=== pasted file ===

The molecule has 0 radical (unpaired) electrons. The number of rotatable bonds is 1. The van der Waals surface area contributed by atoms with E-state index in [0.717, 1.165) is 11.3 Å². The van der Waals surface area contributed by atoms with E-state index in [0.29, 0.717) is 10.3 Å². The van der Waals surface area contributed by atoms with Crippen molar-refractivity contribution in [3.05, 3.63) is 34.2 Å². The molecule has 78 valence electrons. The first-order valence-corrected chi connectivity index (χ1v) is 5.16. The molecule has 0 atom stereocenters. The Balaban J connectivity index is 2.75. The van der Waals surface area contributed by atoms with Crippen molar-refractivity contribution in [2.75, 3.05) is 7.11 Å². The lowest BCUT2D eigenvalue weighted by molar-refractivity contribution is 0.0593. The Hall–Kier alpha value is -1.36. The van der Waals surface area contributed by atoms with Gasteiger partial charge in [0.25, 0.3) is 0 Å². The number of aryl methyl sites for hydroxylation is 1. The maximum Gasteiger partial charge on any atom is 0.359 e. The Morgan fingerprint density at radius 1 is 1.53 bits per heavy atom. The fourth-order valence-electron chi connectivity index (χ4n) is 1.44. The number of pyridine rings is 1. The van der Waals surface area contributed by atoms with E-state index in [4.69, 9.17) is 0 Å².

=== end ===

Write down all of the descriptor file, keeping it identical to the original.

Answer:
The molecule has 0 radical (unpaired) electrons. The number of rotatable bonds is 1. The van der Waals surface area contributed by atoms with E-state index in [0.717, 1.165) is 11.3 Å². The van der Waals surface area contributed by atoms with E-state index in [0.29, 0.717) is 10.3 Å². The van der Waals surface area contributed by atoms with Crippen molar-refractivity contribution in [3.05, 3.63) is 34.2 Å². The molecule has 78 valence electrons. The first-order valence-corrected chi connectivity index (χ1v) is 5.16. The molecule has 0 atom stereocenters. The Balaban J connectivity index is 2.75. The van der Waals surface area contributed by atoms with Crippen molar-refractivity contribution in [2.75, 3.05) is 7.11 Å². The lowest BCUT2D eigenvalue weighted by molar-refractivity contribution is 0.0593. The Hall–Kier alpha value is -1.36. The van der Waals surface area contributed by atoms with Gasteiger partial charge in [0.25, 0.3) is 0 Å². The number of aryl methyl sites for hydroxylation is 1. The maximum Gasteiger partial charge on any atom is 0.359 e. The Morgan fingerprint density at radius 1 is 1.53 bits per heavy atom. The fourth-order valence-electron chi connectivity index (χ4n) is 1.44. The number of pyridine rings is 1. The van der Waals surface area contributed by atoms with E-state index in [4.69, 9.17) is 0 Å².